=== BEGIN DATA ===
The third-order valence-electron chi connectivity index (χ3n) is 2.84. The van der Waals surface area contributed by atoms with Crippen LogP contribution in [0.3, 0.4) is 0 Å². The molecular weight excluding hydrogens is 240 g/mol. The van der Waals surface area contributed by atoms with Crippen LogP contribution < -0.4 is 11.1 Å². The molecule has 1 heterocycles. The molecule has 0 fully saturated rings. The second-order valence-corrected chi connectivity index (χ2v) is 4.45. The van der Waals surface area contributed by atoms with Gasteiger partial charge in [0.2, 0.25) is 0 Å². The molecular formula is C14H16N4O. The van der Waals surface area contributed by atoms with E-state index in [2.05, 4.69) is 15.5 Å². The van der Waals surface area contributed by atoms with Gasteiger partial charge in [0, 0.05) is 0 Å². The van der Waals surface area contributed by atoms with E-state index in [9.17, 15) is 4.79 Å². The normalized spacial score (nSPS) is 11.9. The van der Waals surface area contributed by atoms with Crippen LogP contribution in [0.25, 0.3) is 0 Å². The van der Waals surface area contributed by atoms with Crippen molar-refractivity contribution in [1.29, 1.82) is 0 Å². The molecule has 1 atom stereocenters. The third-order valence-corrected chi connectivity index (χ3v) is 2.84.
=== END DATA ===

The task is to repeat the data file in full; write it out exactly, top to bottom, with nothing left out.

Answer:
The third-order valence-electron chi connectivity index (χ3n) is 2.84. The van der Waals surface area contributed by atoms with Crippen LogP contribution in [0.3, 0.4) is 0 Å². The molecular weight excluding hydrogens is 240 g/mol. The van der Waals surface area contributed by atoms with Crippen LogP contribution < -0.4 is 11.1 Å². The molecule has 1 heterocycles. The molecule has 0 fully saturated rings. The second-order valence-corrected chi connectivity index (χ2v) is 4.45. The van der Waals surface area contributed by atoms with Gasteiger partial charge in [0.2, 0.25) is 0 Å². The molecular formula is C14H16N4O. The van der Waals surface area contributed by atoms with E-state index in [2.05, 4.69) is 15.5 Å². The van der Waals surface area contributed by atoms with Gasteiger partial charge in [0, 0.05) is 0 Å². The van der Waals surface area contributed by atoms with E-state index in [9.17, 15) is 4.79 Å². The normalized spacial score (nSPS) is 11.9. The van der Waals surface area contributed by atoms with Crippen LogP contribution in [0.25, 0.3) is 0 Å². The van der Waals surface area contributed by atoms with Crippen molar-refractivity contribution in [1.29, 1.82) is 0 Å². The molecule has 1 atom stereocenters. The third-order valence-corrected chi connectivity index (χ3v) is 2.84.